Serial Natriuretic Peptide Testing Can Predict Anthracycline Cardiotoxicity Risk

September 27, 2007

September 27, 2007 (Washington, DC) - Measurement of brain-type natriuretic peptide (BNP) levels in cancer patients receiving anthracyclines can predict the treatment's risk of cardiotoxicity more reliably than troponin levels or echocardiographic assessment of LV function, according to a small prospective study [1].

For example, a BNP reading >100 pg/mL on two occasions signaled an 18-fold increase in risk of heart failure, arrhythmias, or other cardiovascular complications. The risk was much steeper if levels exceeded >200 pg/mL only once.

Even though oncologists well know to watch for the cardiotoxic effects of doxorubicin and other anthracyclines, "there's a range of how vigilant they might be," Dr Daniel J Lenihan (MD Anderson Cancer Center, Houston, TX), a cardiologist, told heart wire . "Some might look for them aggressively and others may not. The good thing about this is that it's a point-of-care test, so even in a small oncology practice, they can easily check a blood sample in their office while they're waiting to get the IV in. You can get the results in 15 minutes."

Serial BNP testing probably isn't enough on its own to indicate withdrawal of the drugs but can help identify patients who should be watched more carefully for cardiac side effects, according to Lenihan, who presented the study here at the Heart Failure Society of America 2007 Scientific Meeting.

A lot of its 109 patients, under treatment for various malignancies, also had cardiovascular risk factors, which may help promote anthracycline cardiotoxicity, Lenihan and his colleagues speculate. A tenth of the patients had documented CAD, a third had hyperlipidemia, 50% had hypertension, 35% were obese, and 12% had diabetes. Patients with unstable angina, a recent history of MI or acute heart failure, or an LVEF <40% were excluded.

Biomarkers were normal at baseline in virtually everyone; echocardiography was performed at baseline and at 18 and 24 weeks.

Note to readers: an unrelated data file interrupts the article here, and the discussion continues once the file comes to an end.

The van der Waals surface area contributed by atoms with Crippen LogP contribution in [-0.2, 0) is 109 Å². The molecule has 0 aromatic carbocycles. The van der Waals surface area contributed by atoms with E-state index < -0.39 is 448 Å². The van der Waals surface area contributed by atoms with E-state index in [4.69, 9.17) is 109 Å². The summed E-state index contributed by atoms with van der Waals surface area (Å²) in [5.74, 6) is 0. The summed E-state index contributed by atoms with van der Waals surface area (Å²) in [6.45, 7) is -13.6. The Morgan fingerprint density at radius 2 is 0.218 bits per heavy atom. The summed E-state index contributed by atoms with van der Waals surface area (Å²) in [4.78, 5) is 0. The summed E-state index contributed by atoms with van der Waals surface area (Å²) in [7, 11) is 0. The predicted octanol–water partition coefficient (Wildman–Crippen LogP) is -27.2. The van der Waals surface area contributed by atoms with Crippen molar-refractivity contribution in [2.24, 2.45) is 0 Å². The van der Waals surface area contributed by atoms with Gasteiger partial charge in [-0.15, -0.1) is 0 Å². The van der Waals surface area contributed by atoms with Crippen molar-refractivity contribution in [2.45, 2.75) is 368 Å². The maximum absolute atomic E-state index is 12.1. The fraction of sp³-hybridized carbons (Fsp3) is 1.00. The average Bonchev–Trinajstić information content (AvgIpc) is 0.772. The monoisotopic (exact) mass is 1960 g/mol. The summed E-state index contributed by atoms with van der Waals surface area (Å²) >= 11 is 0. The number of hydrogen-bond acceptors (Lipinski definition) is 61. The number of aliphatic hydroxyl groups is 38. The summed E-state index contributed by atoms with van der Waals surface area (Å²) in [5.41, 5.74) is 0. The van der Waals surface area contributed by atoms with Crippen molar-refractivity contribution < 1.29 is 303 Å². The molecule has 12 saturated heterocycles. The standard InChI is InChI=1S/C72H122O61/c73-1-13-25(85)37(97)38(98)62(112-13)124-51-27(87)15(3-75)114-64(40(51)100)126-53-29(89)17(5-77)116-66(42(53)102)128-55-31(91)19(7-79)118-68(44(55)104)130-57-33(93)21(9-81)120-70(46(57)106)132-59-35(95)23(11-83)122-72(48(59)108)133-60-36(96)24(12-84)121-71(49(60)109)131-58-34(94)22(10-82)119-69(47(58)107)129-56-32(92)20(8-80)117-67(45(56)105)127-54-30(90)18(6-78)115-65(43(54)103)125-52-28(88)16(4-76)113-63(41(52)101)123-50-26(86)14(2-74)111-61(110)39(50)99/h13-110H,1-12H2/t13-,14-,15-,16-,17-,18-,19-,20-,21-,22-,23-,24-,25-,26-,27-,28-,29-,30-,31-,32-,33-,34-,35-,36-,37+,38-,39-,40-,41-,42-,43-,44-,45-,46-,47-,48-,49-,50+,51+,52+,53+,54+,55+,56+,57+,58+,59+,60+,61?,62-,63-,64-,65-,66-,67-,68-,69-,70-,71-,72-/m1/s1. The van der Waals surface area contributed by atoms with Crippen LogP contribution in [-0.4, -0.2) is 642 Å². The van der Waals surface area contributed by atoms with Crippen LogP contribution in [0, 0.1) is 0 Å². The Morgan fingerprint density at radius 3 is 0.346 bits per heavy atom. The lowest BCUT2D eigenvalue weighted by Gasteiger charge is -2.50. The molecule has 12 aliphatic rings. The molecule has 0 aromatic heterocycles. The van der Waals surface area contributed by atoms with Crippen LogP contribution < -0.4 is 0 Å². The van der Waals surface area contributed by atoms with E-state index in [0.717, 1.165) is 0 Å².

The patients received up to six courses of chemotherapy, each three weeks apart and preceded and followed by measurements of BNP and troponin I; 71 patients completed all six courses.

Eleven patients experienced cardiac events over a median of six months; the events included symptomatic heart failure in five, symptomatic arrhythmias in four, and ACS in two patients. All 11 had BNP levels >150 pg/mL on at least one occasion.

Unadjusted odds ratio (OR) for a cardiac event (95% CI) by BNP and LVEF finding

Risk factor OR (95% CI) p
1 BNP test >200 pg/mL 88 (10–761) <0.0001
2 BNP tests >150 pg/mL 23 (5–97) <0.0001
2 BNP tests >100 pg/mL 18 (4–88) 0.0005
LVEF indicative of cardiotoxicity 2.2 (0.1–9) 0.29

Troponin levels remained normal in all but two patients, both of whom were among those experiencing cardiac events.

In multivariate analysis, significant predictors of cardiac events included BNP levels >100 pg/mL, >150 pg/mL, and >200 pg/mL (p <0.0001 for each) prior to any such event. History of MI also emerged as a significant predictor (p=0.05), but it's hard to make anything of it, since it was present in only four patients, Lenihan said.

Most studies in oncology assess cardiotoxicity according to echocardiographic changes in LV function, he said; but a decline in LVEF considered indicative of cardiotoxicity was nota significant predictor of events in this study (p=0.376).

Whether elevated BNP levels by themselves are enough to justify stopping anthracycline chemotherapy remains an open question, according to Lenihan. They can help, he said, but it would depend on the patient's entire clinical picture. "I think it's a marker of risk. It doesn't necessarily mean you have to stop therapy, but it definitely identifies a group you should be more worried about."

Lenihan reports being a consultant for St Jude Medical and receiving honoraria from Novartis.

  1. Lenihan DJ, Massey MR, Baysinger KB, et al. Superior detection of cardiotoxicity during chemotherapy using biomarkers. J Cardiac Failure 2007; 13(Supple 2):S151. Heart Failure Society of America 2006 Scientific Meeting; September 17, 2007; Washington, DC. Abstract 265.

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